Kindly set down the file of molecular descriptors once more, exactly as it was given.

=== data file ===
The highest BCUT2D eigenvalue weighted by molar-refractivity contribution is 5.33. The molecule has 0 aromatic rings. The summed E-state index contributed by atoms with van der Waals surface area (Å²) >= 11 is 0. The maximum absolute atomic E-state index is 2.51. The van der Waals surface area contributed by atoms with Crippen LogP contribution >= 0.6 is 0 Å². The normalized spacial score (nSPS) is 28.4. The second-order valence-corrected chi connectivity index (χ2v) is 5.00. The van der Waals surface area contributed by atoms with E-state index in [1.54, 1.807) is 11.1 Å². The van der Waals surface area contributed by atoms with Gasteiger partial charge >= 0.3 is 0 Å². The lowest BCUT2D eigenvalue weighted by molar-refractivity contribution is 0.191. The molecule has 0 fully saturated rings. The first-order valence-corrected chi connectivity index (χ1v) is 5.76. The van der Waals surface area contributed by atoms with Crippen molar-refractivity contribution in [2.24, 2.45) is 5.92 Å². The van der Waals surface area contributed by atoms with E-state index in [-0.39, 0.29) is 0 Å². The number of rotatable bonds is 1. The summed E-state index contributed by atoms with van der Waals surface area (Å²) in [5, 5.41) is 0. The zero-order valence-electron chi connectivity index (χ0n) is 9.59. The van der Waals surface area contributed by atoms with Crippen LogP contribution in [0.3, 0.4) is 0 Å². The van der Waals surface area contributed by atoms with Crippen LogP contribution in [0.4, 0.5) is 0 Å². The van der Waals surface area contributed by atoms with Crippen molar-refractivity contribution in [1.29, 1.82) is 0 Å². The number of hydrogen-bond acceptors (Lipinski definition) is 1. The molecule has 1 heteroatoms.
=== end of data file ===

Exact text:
The highest BCUT2D eigenvalue weighted by molar-refractivity contribution is 5.33. The molecule has 0 aromatic rings. The summed E-state index contributed by atoms with van der Waals surface area (Å²) >= 11 is 0. The maximum absolute atomic E-state index is 2.51. The van der Waals surface area contributed by atoms with Crippen LogP contribution >= 0.6 is 0 Å². The normalized spacial score (nSPS) is 28.4. The second-order valence-corrected chi connectivity index (χ2v) is 5.00. The van der Waals surface area contributed by atoms with E-state index in [1.54, 1.807) is 11.1 Å². The van der Waals surface area contributed by atoms with Gasteiger partial charge >= 0.3 is 0 Å². The lowest BCUT2D eigenvalue weighted by molar-refractivity contribution is 0.191. The molecule has 0 fully saturated rings. The first-order valence-corrected chi connectivity index (χ1v) is 5.76. The van der Waals surface area contributed by atoms with Crippen molar-refractivity contribution in [2.24, 2.45) is 5.92 Å². The van der Waals surface area contributed by atoms with E-state index in [-0.39, 0.29) is 0 Å². The number of rotatable bonds is 1. The summed E-state index contributed by atoms with van der Waals surface area (Å²) in [5, 5.41) is 0. The zero-order valence-electron chi connectivity index (χ0n) is 9.59. The van der Waals surface area contributed by atoms with Crippen LogP contribution in [0.3, 0.4) is 0 Å². The van der Waals surface area contributed by atoms with Crippen LogP contribution in [0.4, 0.5) is 0 Å². The van der Waals surface area contributed by atoms with Crippen molar-refractivity contribution in [1.29, 1.82) is 0 Å². The number of hydrogen-bond acceptors (Lipinski definition) is 1. The molecule has 1 heteroatoms.